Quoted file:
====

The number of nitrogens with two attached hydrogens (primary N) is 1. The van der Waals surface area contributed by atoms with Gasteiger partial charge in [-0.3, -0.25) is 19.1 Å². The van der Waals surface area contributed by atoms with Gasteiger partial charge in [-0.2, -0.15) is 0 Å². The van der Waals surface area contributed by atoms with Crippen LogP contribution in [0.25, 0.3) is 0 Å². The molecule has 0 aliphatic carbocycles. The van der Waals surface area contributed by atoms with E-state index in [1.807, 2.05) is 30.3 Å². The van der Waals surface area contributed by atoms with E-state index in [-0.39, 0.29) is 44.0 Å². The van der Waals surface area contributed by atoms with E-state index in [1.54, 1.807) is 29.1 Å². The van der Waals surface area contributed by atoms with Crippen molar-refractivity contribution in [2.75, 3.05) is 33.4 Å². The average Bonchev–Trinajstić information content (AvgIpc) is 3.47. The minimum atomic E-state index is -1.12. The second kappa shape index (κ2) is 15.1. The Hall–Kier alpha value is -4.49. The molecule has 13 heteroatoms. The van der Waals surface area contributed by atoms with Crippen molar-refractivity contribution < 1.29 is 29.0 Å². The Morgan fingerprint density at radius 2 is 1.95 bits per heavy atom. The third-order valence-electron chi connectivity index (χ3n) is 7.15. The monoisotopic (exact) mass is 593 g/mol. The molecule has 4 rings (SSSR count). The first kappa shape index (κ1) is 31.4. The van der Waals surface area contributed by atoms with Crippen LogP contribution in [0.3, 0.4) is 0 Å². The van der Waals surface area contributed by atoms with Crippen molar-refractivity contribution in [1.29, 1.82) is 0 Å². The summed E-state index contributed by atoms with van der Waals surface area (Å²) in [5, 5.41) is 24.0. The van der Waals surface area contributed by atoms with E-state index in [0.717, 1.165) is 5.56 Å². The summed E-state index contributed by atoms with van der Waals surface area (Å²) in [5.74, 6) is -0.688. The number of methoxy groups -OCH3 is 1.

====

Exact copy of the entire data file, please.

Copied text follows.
The number of nitrogens with two attached hydrogens (primary N) is 1. The van der Waals surface area contributed by atoms with Gasteiger partial charge in [-0.3, -0.25) is 19.1 Å². The van der Waals surface area contributed by atoms with Gasteiger partial charge in [-0.2, -0.15) is 0 Å². The van der Waals surface area contributed by atoms with Crippen LogP contribution in [0.25, 0.3) is 0 Å². The molecule has 0 aliphatic carbocycles. The van der Waals surface area contributed by atoms with E-state index in [1.807, 2.05) is 30.3 Å². The van der Waals surface area contributed by atoms with E-state index in [-0.39, 0.29) is 44.0 Å². The van der Waals surface area contributed by atoms with E-state index in [1.54, 1.807) is 29.1 Å². The van der Waals surface area contributed by atoms with Crippen molar-refractivity contribution in [2.75, 3.05) is 33.4 Å². The average Bonchev–Trinajstić information content (AvgIpc) is 3.47. The minimum atomic E-state index is -1.12. The second kappa shape index (κ2) is 15.1. The Hall–Kier alpha value is -4.49. The molecule has 13 heteroatoms. The van der Waals surface area contributed by atoms with Crippen molar-refractivity contribution < 1.29 is 29.0 Å². The Morgan fingerprint density at radius 2 is 1.95 bits per heavy atom. The third-order valence-electron chi connectivity index (χ3n) is 7.15. The monoisotopic (exact) mass is 593 g/mol. The molecule has 4 rings (SSSR count). The first kappa shape index (κ1) is 31.4. The van der Waals surface area contributed by atoms with Crippen LogP contribution in [0.3, 0.4) is 0 Å². The van der Waals surface area contributed by atoms with Crippen molar-refractivity contribution in [1.29, 1.82) is 0 Å². The summed E-state index contributed by atoms with van der Waals surface area (Å²) in [5, 5.41) is 24.0. The van der Waals surface area contributed by atoms with E-state index in [0.717, 1.165) is 5.56 Å². The summed E-state index contributed by atoms with van der Waals surface area (Å²) in [5.74, 6) is -0.688. The number of methoxy groups -OCH3 is 1.